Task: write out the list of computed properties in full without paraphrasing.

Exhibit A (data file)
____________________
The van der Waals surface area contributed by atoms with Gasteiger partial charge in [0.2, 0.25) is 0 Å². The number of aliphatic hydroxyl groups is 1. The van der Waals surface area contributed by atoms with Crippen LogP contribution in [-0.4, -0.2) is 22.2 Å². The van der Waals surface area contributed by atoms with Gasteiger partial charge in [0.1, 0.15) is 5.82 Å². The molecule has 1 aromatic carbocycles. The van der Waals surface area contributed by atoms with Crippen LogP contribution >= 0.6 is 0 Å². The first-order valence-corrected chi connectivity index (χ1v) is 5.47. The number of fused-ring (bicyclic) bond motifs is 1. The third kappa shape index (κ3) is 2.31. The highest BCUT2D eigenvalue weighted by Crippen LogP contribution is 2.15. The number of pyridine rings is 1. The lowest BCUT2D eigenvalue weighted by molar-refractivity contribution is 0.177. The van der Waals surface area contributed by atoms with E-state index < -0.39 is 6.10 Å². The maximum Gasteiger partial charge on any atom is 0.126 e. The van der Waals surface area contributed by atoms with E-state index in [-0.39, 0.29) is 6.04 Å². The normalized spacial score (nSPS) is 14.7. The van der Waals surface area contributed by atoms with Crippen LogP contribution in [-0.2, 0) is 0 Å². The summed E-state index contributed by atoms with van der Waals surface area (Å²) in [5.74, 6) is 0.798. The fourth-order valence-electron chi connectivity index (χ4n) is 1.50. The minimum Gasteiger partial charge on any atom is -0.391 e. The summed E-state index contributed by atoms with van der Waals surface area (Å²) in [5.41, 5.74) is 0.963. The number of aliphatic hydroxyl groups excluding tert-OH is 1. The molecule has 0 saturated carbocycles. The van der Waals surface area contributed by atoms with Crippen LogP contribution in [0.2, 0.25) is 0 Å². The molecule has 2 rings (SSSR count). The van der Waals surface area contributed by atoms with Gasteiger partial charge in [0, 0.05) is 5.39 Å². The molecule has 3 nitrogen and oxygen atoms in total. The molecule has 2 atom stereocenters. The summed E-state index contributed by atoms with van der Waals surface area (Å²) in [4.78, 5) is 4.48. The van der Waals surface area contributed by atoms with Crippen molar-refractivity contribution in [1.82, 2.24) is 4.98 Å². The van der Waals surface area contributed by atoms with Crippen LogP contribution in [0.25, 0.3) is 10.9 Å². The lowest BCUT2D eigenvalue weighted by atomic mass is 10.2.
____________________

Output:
The van der Waals surface area contributed by atoms with Gasteiger partial charge in [0.2, 0.25) is 0 Å². The number of aliphatic hydroxyl groups is 1. The van der Waals surface area contributed by atoms with Crippen LogP contribution in [-0.4, -0.2) is 22.2 Å². The van der Waals surface area contributed by atoms with Gasteiger partial charge in [0.1, 0.15) is 5.82 Å². The molecule has 1 aromatic carbocycles. The van der Waals surface area contributed by atoms with Crippen LogP contribution >= 0.6 is 0 Å². The first-order valence-corrected chi connectivity index (χ1v) is 5.47. The number of fused-ring (bicyclic) bond motifs is 1. The third kappa shape index (κ3) is 2.31. The highest BCUT2D eigenvalue weighted by Crippen LogP contribution is 2.15. The number of pyridine rings is 1. The lowest BCUT2D eigenvalue weighted by molar-refractivity contribution is 0.177. The van der Waals surface area contributed by atoms with E-state index < -0.39 is 6.10 Å². The maximum Gasteiger partial charge on any atom is 0.126 e. The van der Waals surface area contributed by atoms with E-state index in [-0.39, 0.29) is 6.04 Å². The normalized spacial score (nSPS) is 14.7. The van der Waals surface area contributed by atoms with Crippen LogP contribution in [-0.2, 0) is 0 Å². The summed E-state index contributed by atoms with van der Waals surface area (Å²) in [5.74, 6) is 0.798. The fourth-order valence-electron chi connectivity index (χ4n) is 1.50. The minimum Gasteiger partial charge on any atom is -0.391 e. The summed E-state index contributed by atoms with van der Waals surface area (Å²) in [5.41, 5.74) is 0.963. The number of aliphatic hydroxyl groups excluding tert-OH is 1. The molecule has 0 saturated carbocycles. The van der Waals surface area contributed by atoms with Crippen LogP contribution in [0.2, 0.25) is 0 Å². The molecule has 2 rings (SSSR count). The van der Waals surface area contributed by atoms with Gasteiger partial charge in [0, 0.05) is 5.39 Å². The molecule has 3 nitrogen and oxygen atoms in total. The molecule has 2 atom stereocenters. The summed E-state index contributed by atoms with van der Waals surface area (Å²) in [4.78, 5) is 4.48. The van der Waals surface area contributed by atoms with Crippen molar-refractivity contribution in [1.82, 2.24) is 4.98 Å². The van der Waals surface area contributed by atoms with Crippen LogP contribution in [0.25, 0.3) is 10.9 Å². The lowest BCUT2D eigenvalue weighted by atomic mass is 10.2.